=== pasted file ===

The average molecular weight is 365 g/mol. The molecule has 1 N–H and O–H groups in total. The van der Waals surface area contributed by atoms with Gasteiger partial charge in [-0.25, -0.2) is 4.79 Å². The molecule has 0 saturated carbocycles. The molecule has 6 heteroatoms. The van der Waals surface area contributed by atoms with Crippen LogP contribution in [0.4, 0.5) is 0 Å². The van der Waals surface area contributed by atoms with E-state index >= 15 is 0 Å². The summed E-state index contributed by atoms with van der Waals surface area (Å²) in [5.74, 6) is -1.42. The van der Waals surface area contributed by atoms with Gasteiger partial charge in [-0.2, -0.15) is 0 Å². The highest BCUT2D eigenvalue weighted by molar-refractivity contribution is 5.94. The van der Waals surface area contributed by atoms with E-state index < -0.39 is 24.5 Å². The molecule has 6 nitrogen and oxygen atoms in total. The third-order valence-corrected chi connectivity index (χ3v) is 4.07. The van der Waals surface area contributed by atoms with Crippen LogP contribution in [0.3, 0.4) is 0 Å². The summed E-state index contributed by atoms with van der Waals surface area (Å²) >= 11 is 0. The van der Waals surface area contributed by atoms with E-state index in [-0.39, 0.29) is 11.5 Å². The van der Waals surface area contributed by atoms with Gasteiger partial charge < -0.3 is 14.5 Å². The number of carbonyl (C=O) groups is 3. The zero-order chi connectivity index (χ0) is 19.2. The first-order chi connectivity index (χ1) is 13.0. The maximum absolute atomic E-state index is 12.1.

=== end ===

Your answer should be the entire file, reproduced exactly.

The average molecular weight is 365 g/mol. The molecule has 1 N–H and O–H groups in total. The van der Waals surface area contributed by atoms with Gasteiger partial charge in [-0.25, -0.2) is 4.79 Å². The molecule has 0 saturated carbocycles. The molecule has 6 heteroatoms. The van der Waals surface area contributed by atoms with Crippen LogP contribution in [0.4, 0.5) is 0 Å². The van der Waals surface area contributed by atoms with E-state index >= 15 is 0 Å². The summed E-state index contributed by atoms with van der Waals surface area (Å²) in [5.74, 6) is -1.42. The van der Waals surface area contributed by atoms with Gasteiger partial charge in [-0.2, -0.15) is 0 Å². The highest BCUT2D eigenvalue weighted by molar-refractivity contribution is 5.94. The van der Waals surface area contributed by atoms with E-state index < -0.39 is 24.5 Å². The molecule has 6 nitrogen and oxygen atoms in total. The third-order valence-corrected chi connectivity index (χ3v) is 4.07. The van der Waals surface area contributed by atoms with Crippen LogP contribution in [0.3, 0.4) is 0 Å². The summed E-state index contributed by atoms with van der Waals surface area (Å²) >= 11 is 0. The van der Waals surface area contributed by atoms with E-state index in [-0.39, 0.29) is 11.5 Å². The van der Waals surface area contributed by atoms with Gasteiger partial charge < -0.3 is 14.5 Å². The number of carbonyl (C=O) groups is 3. The zero-order chi connectivity index (χ0) is 19.2. The first-order chi connectivity index (χ1) is 13.0. The maximum absolute atomic E-state index is 12.1.